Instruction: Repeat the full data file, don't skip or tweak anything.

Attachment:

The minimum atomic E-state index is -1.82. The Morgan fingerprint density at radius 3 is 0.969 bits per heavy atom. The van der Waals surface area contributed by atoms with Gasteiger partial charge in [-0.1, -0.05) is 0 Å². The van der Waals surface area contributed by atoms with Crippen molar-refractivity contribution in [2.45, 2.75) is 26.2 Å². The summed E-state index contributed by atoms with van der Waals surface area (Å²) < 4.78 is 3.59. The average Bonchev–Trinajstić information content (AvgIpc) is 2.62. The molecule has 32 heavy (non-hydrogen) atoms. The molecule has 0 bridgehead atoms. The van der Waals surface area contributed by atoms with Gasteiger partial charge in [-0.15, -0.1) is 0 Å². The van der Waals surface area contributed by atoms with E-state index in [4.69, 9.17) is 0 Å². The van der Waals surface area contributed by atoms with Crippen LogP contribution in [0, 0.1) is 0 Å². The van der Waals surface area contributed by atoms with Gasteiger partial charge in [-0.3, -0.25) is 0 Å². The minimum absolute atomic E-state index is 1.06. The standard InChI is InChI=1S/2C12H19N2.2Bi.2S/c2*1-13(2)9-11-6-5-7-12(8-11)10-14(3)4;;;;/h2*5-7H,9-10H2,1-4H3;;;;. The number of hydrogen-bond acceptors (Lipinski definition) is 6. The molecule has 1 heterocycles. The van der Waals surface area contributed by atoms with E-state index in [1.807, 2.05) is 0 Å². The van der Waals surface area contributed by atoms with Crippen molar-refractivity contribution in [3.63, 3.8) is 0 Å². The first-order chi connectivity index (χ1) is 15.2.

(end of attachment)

The minimum atomic E-state index is -1.82. The Morgan fingerprint density at radius 3 is 0.969 bits per heavy atom. The van der Waals surface area contributed by atoms with Gasteiger partial charge in [-0.1, -0.05) is 0 Å². The van der Waals surface area contributed by atoms with Crippen molar-refractivity contribution in [2.45, 2.75) is 26.2 Å². The summed E-state index contributed by atoms with van der Waals surface area (Å²) < 4.78 is 3.59. The average Bonchev–Trinajstić information content (AvgIpc) is 2.62. The molecule has 32 heavy (non-hydrogen) atoms. The molecule has 0 bridgehead atoms. The van der Waals surface area contributed by atoms with Gasteiger partial charge in [-0.15, -0.1) is 0 Å². The van der Waals surface area contributed by atoms with E-state index in [4.69, 9.17) is 0 Å². The van der Waals surface area contributed by atoms with Crippen LogP contribution in [0, 0.1) is 0 Å². The van der Waals surface area contributed by atoms with Gasteiger partial charge in [-0.3, -0.25) is 0 Å². The minimum absolute atomic E-state index is 1.06. The standard InChI is InChI=1S/2C12H19N2.2Bi.2S/c2*1-13(2)9-11-6-5-7-12(8-11)10-14(3)4;;;;/h2*5-7H,9-10H2,1-4H3;;;;. The number of hydrogen-bond acceptors (Lipinski definition) is 6. The molecule has 1 heterocycles. The van der Waals surface area contributed by atoms with E-state index in [1.807, 2.05) is 0 Å². The van der Waals surface area contributed by atoms with Crippen molar-refractivity contribution in [3.63, 3.8) is 0 Å². The first-order chi connectivity index (χ1) is 15.2.